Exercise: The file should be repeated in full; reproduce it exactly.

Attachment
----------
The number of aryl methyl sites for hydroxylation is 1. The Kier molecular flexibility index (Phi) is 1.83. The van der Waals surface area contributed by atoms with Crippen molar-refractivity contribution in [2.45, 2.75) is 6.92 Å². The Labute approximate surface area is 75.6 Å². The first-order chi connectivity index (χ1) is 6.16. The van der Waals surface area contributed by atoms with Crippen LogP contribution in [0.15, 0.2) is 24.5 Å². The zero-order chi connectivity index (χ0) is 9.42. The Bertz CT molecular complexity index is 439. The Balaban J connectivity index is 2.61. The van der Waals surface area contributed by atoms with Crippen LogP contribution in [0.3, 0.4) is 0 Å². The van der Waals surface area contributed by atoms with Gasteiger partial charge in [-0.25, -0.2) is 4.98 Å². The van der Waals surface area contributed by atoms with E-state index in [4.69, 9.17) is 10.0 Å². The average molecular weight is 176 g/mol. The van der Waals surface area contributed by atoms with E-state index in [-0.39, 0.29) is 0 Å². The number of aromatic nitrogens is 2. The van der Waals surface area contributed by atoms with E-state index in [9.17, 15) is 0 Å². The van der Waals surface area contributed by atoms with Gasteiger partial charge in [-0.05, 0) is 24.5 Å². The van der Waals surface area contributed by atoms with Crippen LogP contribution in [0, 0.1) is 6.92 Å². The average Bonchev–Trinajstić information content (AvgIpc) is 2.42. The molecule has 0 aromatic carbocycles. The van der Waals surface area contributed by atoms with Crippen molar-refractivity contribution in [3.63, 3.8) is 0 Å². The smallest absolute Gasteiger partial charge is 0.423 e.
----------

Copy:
The number of aryl methyl sites for hydroxylation is 1. The Kier molecular flexibility index (Phi) is 1.83. The van der Waals surface area contributed by atoms with Crippen molar-refractivity contribution in [2.45, 2.75) is 6.92 Å². The Labute approximate surface area is 75.6 Å². The first-order chi connectivity index (χ1) is 6.16. The van der Waals surface area contributed by atoms with Crippen LogP contribution in [0.15, 0.2) is 24.5 Å². The zero-order chi connectivity index (χ0) is 9.42. The Bertz CT molecular complexity index is 439. The Balaban J connectivity index is 2.61. The van der Waals surface area contributed by atoms with Crippen LogP contribution in [0.3, 0.4) is 0 Å². The van der Waals surface area contributed by atoms with Gasteiger partial charge in [-0.25, -0.2) is 4.98 Å². The van der Waals surface area contributed by atoms with E-state index in [4.69, 9.17) is 10.0 Å². The average molecular weight is 176 g/mol. The van der Waals surface area contributed by atoms with E-state index in [-0.39, 0.29) is 0 Å². The number of aromatic nitrogens is 2. The van der Waals surface area contributed by atoms with E-state index in [9.17, 15) is 0 Å². The van der Waals surface area contributed by atoms with Gasteiger partial charge in [-0.05, 0) is 24.5 Å². The van der Waals surface area contributed by atoms with Crippen LogP contribution in [0, 0.1) is 6.92 Å². The average Bonchev–Trinajstić information content (AvgIpc) is 2.42. The molecule has 0 aromatic carbocycles. The van der Waals surface area contributed by atoms with Crippen molar-refractivity contribution in [3.63, 3.8) is 0 Å². The smallest absolute Gasteiger partial charge is 0.423 e.